10 Rules You Need to Create Great Captioned Videos – Meryl.net home

Meryl Evans shares rules for creating great closed captions. While these are described as rules for videos, this applies to other elearning too.

10 guidelines for accessible captions: Readable, accurate, synchronized, length, position, sound, credits, voice changes, speaker identification, and motion with one or two sentences describing each one.

-Meryl Evans

Twine

GitHub – danieltalsky/twine-css-template

A CSS template for customizing Twine games. I used this as the starting point for my project management simulation.

Twine2 is a great tool for beginners to make games, but there aren’t customization options out of the box, and the way to use CSS is not well documented. This template is a well-commented basic reset that allows you to make your game look unique without knowing too much about CSS.

Twine Screen Reader: A Browser Extension for Improving the Accessibility of Twine Stories for People with Visual Impairments | Interactive Storytelling

Twine exports stories to HTML, so in theory the content should be reasonably accessible to screen readers (as long as you add alt text for images etc.). In practice, some of the Twine-specific HTML elements don’t always work well with screen readers. This paper discusses how the authors created a screen reader browser extension to improve the accessibility of Twine stories built with Harlowe and Sugarcube (the two most common story formats).

Freelancing

My 25 favorite freelancing tips

From the “Double Your Freelancing” newsletter, this is a bunch of tips about how to improve your freelancing business. Some of this is the same advice I have given to others–track your time, spend time working ON your business and not just IN your business, etc. Solid tips if you’re a one-person company or small agency, regardless of what industry you work in.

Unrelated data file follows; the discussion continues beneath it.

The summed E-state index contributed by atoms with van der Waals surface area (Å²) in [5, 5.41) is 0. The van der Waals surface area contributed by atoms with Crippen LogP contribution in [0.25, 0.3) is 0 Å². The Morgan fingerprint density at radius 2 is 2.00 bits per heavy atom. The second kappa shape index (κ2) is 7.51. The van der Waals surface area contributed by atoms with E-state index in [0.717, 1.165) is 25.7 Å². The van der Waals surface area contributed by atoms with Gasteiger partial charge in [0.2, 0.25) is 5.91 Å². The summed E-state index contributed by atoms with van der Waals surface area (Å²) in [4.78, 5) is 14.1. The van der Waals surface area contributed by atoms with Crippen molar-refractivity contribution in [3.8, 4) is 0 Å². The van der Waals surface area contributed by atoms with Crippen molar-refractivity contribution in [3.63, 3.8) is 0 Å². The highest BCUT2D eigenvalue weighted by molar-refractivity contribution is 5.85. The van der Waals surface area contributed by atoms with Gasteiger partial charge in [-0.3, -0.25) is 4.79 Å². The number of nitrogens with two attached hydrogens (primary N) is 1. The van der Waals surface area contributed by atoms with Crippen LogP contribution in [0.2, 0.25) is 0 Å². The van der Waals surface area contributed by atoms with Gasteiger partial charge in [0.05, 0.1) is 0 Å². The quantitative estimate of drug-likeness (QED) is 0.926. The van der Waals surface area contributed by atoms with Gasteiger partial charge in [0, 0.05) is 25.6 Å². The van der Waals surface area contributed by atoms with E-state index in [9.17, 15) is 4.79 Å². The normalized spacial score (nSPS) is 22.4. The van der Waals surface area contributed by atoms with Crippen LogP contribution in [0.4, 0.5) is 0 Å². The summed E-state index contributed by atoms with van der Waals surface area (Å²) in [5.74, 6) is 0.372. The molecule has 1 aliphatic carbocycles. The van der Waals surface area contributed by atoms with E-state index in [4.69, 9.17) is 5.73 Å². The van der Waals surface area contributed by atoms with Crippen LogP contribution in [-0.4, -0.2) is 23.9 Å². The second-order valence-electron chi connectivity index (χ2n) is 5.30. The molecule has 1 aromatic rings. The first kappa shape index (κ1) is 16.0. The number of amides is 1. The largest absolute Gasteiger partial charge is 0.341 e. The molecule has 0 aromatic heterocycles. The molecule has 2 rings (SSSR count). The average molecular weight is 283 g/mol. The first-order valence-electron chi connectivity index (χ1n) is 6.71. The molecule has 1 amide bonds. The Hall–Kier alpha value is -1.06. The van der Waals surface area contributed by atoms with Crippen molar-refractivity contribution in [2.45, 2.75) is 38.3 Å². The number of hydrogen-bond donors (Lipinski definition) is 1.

Storyboarding and scenarios

StoryTribe: Effortless Storyboarding for Everyone

This tool isn’t designed for elearning storyboarding, but it has customizable illustrated characters plus props and backgrounds that make it an possible choice for branching scenarios.

Visual design

960 Grid System

A grid system for visual design. While this is typically used for web design, Jerson Campos shared how he uses this for designing slides in Storyline and PowerPoint. Using this grid can help you create better looking visual designs.

Live facilitation

Facilitation Techniques and Workshop Activities | Library | SessionLab

Looking for ideas for planning a workshop or instructor-led training? Check out this library of facilitation techniques. There’s a category for remote facilitation, but some techniques not tagged that could potentially be used or adapted for vILT too.

Books for IDs

12 Books for Instructional Designers to Read This Year

Connie Malamed shares 12 books for instructional designers, all recent publications. I’ve only read 3 of these (although I have the previous edition of one), so it looks like I have some new selections for my “to read” list.

Additional resources

Check out my complete library of links or my previous bookmarks posts.

Leave a Reply